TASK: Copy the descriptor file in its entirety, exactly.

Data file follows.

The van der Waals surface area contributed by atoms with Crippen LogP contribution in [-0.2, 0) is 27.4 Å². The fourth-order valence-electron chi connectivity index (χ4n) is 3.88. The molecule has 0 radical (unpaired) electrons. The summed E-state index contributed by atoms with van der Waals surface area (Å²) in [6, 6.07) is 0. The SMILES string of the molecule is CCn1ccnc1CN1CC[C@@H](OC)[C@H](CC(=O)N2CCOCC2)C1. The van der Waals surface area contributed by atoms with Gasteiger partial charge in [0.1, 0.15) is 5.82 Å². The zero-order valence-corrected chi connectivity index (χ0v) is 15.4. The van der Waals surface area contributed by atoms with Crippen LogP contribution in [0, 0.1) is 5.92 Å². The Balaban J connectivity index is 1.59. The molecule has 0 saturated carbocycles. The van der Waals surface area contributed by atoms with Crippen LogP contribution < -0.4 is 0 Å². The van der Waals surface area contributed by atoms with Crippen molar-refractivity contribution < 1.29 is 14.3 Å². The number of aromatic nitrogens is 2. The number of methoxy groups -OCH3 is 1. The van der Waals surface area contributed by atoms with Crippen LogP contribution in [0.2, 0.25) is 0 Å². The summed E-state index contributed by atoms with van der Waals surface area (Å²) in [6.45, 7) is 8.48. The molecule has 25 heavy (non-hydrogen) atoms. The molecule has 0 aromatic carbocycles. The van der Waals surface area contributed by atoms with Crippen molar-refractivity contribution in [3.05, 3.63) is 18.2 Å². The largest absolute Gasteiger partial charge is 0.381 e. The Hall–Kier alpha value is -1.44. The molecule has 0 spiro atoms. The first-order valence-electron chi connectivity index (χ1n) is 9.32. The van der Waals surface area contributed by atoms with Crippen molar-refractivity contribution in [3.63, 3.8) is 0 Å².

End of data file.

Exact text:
The van der Waals surface area contributed by atoms with Crippen LogP contribution in [-0.2, 0) is 27.4 Å². The fourth-order valence-electron chi connectivity index (χ4n) is 3.88. The molecule has 0 radical (unpaired) electrons. The summed E-state index contributed by atoms with van der Waals surface area (Å²) in [6, 6.07) is 0. The SMILES string of the molecule is CCn1ccnc1CN1CC[C@@H](OC)[C@H](CC(=O)N2CCOCC2)C1. The van der Waals surface area contributed by atoms with Gasteiger partial charge in [0.1, 0.15) is 5.82 Å². The zero-order valence-corrected chi connectivity index (χ0v) is 15.4. The van der Waals surface area contributed by atoms with Crippen LogP contribution in [0, 0.1) is 5.92 Å². The Balaban J connectivity index is 1.59. The molecule has 0 saturated carbocycles. The van der Waals surface area contributed by atoms with Crippen LogP contribution < -0.4 is 0 Å². The van der Waals surface area contributed by atoms with Crippen molar-refractivity contribution < 1.29 is 14.3 Å². The number of aromatic nitrogens is 2. The number of methoxy groups -OCH3 is 1. The van der Waals surface area contributed by atoms with Crippen LogP contribution in [0.2, 0.25) is 0 Å². The summed E-state index contributed by atoms with van der Waals surface area (Å²) in [6.45, 7) is 8.48. The molecule has 25 heavy (non-hydrogen) atoms. The molecule has 0 aromatic carbocycles. The van der Waals surface area contributed by atoms with Crippen molar-refractivity contribution in [3.05, 3.63) is 18.2 Å². The largest absolute Gasteiger partial charge is 0.381 e. The Hall–Kier alpha value is -1.44. The molecule has 0 spiro atoms. The first-order valence-electron chi connectivity index (χ1n) is 9.32. The van der Waals surface area contributed by atoms with Crippen molar-refractivity contribution in [3.63, 3.8) is 0 Å².